“With employees and customers increasingly rewarding responsible businesses, companies are underpinning their business strategies and brands with purpose,” says Jonathan Spector, CEO of the Conference Board, in a press release. “The data show those efforts starting to pay off, so it’s no surprise to see companies doubling down on their community engagement by expanding teams and giving department leaders more of an audience with the CEO.”

The research findings highlight the critical role of public relations teams that typically lead and promote corporate responsibility programs.

Tips for PR

To promote corporate responsibility, experts offer these recommendations.

Highlight company values. Honoring your company’s values is one of the simplest ways to ensure that your CSR practices are seen as genuine. Look to your company’s mission statement and consider the ideas the company was founded on when deciding on your CSR strategy.

Publicize your work. Aggressively publicize the company’s cause marketing. Emphasize the cause, the charity and the measurable impact to avoid being perceived as self-promotional.

Avoid overselling. Overselling can lead to misleading CSR claims. Publicizing a company and its products as environmentally friendly when they’re not, a deceptive practice known as greenwashing, can backfire and cause reputational damage and even regulatory penalties if green claims are false.

Let others tell your story. Let the charity announce your corporation’s donation or other aid, advises Kelsey Hawkins, a content marketer and media specialist for North American Van Lines. Review it, but don’t be heavy-handed in laying on the praise for the company. Guide the charitable organization on other ways to publicize the grant, such as internal newsletter, social media and blogger outreach. You can then encourage employees and others to share their experiences through curated videos or social media posts.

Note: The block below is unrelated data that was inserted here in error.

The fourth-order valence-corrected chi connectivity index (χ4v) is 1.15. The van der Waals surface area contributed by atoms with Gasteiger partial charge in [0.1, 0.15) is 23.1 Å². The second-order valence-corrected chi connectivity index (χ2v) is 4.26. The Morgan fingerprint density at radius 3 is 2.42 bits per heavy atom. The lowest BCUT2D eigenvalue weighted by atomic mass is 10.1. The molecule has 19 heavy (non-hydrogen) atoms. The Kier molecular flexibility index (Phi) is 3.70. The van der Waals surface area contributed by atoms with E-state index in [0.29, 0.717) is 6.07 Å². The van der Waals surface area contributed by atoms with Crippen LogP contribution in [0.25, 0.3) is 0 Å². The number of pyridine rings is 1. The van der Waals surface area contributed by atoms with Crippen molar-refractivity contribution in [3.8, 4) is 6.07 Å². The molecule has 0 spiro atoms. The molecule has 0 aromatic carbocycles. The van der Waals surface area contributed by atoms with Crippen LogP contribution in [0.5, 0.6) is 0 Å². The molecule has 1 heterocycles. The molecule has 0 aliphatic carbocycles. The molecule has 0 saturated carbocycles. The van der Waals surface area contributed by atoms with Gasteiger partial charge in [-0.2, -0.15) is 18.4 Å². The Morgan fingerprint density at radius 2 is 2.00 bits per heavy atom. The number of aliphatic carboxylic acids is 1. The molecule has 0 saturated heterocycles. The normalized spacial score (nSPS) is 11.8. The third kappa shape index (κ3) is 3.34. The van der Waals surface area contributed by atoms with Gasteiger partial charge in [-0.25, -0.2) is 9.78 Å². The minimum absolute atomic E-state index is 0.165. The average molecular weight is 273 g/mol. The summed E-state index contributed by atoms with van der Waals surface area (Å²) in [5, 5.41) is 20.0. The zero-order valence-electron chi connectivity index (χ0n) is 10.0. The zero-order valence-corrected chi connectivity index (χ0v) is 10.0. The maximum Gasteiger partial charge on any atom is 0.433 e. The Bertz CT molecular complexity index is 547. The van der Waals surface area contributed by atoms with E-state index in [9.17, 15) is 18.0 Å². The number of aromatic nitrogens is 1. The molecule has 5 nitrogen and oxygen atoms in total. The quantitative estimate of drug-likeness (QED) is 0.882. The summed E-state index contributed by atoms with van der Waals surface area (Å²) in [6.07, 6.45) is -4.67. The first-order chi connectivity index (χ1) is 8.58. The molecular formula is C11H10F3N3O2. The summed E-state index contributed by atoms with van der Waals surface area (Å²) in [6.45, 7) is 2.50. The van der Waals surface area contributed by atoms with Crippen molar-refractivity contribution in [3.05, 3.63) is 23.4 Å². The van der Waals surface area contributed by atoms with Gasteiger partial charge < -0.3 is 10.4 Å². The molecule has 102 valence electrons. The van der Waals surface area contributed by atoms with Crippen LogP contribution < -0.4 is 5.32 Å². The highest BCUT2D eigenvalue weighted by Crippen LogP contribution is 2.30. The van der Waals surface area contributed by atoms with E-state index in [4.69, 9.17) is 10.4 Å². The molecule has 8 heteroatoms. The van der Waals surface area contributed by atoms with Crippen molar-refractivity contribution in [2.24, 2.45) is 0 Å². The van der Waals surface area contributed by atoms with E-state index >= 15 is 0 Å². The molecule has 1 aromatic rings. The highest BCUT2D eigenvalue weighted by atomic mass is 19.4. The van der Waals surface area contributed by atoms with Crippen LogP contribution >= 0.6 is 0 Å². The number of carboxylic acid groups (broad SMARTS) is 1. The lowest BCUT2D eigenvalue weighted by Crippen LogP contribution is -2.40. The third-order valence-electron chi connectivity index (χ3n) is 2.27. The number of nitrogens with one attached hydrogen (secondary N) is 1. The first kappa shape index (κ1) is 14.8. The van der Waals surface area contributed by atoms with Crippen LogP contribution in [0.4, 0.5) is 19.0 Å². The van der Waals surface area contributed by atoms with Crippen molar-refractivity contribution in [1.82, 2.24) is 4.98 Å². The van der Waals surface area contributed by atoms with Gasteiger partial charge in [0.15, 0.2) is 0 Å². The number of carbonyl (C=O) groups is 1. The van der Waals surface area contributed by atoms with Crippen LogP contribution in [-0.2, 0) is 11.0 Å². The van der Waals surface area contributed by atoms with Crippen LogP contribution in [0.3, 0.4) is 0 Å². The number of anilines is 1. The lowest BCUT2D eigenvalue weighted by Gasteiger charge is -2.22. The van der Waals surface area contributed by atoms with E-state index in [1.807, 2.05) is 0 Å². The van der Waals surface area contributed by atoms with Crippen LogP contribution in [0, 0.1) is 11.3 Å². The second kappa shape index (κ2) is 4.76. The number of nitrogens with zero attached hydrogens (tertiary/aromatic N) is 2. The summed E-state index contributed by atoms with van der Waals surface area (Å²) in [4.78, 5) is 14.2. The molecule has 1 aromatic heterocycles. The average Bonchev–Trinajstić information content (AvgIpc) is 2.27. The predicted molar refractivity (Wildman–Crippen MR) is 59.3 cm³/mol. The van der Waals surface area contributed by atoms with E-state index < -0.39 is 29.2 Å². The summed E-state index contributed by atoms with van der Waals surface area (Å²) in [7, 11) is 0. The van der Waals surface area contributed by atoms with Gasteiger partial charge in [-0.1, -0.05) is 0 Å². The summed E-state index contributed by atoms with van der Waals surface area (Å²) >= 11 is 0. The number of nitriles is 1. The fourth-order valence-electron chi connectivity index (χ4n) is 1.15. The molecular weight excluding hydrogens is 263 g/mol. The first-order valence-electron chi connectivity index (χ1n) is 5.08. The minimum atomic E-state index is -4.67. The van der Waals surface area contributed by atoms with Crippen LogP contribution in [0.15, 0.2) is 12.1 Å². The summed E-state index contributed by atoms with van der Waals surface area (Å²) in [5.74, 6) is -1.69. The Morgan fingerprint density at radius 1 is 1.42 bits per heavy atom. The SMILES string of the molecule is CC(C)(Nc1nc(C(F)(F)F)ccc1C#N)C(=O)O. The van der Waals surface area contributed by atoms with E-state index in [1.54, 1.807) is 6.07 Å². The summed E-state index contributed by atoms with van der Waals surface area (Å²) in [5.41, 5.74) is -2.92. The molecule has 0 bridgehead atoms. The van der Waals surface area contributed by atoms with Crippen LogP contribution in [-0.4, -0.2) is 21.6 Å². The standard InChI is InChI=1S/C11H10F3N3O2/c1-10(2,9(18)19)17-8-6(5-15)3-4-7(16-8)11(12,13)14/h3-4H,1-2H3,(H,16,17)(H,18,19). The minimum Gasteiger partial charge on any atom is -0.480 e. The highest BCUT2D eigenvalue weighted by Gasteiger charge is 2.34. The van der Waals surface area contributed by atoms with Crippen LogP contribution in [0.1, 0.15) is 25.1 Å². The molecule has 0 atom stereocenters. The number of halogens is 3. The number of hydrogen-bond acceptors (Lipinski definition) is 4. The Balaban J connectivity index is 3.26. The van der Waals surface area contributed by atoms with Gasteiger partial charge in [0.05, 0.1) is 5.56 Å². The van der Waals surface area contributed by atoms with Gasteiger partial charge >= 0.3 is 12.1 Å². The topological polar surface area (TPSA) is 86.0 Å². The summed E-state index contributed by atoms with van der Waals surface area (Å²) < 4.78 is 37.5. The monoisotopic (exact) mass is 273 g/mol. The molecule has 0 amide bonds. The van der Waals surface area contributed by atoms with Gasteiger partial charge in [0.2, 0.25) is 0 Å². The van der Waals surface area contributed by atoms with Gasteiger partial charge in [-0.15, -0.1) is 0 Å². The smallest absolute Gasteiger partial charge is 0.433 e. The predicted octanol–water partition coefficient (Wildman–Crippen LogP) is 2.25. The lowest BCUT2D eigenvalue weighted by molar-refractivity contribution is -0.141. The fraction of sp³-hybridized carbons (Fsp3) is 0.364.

Consider employees’ views. Supporting charities or causes that employees already care about helps sustain interest.

Share your concern. Sharing news about a problem on social media and your company blog can prompt donations.

Measure CSR programs. Recording and measuring CSR activities helps companies make better decisions about which social initiatives to support, improve the efficiency of their CSR programs, and convince skeptical stakeholders of the value of the efforts. Some possible metrics to track include positive mentions on traditional and social media, new customer acquisition, and lifetime value of customers or clients acquired through CSR. To easily assess CSR strategies, seek a media monitoring and measurement service that can create customizable PR measurement dashboards that integrate earned media, owned media and social media into a single visual display.

Bottom Line: Research reveals a clear connection between corporate social responsibility (CSR) and above-average financial performance. Corporations with strong records of social responsibility tend to perform better. That places the onus on PR teams to advance and publicize their organization’s corporate giving programs.

The article was first published on Oct. 19, 2016, and updated on July 7, 2020.